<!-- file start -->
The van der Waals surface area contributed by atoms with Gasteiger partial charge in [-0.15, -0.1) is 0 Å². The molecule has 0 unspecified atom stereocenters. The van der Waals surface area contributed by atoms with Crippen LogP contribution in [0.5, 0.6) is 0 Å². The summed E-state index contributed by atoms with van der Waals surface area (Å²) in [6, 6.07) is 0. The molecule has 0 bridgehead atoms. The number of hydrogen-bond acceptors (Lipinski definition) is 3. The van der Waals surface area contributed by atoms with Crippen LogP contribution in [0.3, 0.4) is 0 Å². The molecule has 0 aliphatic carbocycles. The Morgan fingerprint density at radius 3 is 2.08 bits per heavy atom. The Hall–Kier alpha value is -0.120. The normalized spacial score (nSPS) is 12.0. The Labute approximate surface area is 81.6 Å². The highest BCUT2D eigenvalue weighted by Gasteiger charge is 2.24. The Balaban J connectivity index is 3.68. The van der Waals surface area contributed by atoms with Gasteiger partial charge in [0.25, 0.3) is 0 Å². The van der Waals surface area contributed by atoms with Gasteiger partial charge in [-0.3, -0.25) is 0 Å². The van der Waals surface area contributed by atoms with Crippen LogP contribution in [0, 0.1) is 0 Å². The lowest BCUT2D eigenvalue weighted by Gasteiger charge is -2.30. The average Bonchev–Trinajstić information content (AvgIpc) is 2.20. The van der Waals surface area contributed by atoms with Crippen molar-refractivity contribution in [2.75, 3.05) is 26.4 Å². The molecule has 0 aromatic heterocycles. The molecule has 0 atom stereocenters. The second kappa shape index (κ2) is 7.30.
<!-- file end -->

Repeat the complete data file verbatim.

The van der Waals surface area contributed by atoms with Gasteiger partial charge in [-0.15, -0.1) is 0 Å². The molecule has 0 unspecified atom stereocenters. The van der Waals surface area contributed by atoms with Crippen LogP contribution in [0.5, 0.6) is 0 Å². The summed E-state index contributed by atoms with van der Waals surface area (Å²) in [6, 6.07) is 0. The molecule has 0 bridgehead atoms. The number of hydrogen-bond acceptors (Lipinski definition) is 3. The van der Waals surface area contributed by atoms with Crippen LogP contribution in [0.3, 0.4) is 0 Å². The molecule has 0 aliphatic carbocycles. The Morgan fingerprint density at radius 3 is 2.08 bits per heavy atom. The Hall–Kier alpha value is -0.120. The normalized spacial score (nSPS) is 12.0. The Labute approximate surface area is 81.6 Å². The highest BCUT2D eigenvalue weighted by Gasteiger charge is 2.24. The Balaban J connectivity index is 3.68. The van der Waals surface area contributed by atoms with Gasteiger partial charge in [0.25, 0.3) is 0 Å². The van der Waals surface area contributed by atoms with Gasteiger partial charge in [-0.3, -0.25) is 0 Å². The van der Waals surface area contributed by atoms with Crippen LogP contribution in [0, 0.1) is 0 Å². The lowest BCUT2D eigenvalue weighted by Gasteiger charge is -2.30. The average Bonchev–Trinajstić information content (AvgIpc) is 2.20. The van der Waals surface area contributed by atoms with Crippen molar-refractivity contribution in [2.75, 3.05) is 26.4 Å². The molecule has 0 aromatic heterocycles. The molecule has 0 atom stereocenters. The second kappa shape index (κ2) is 7.30.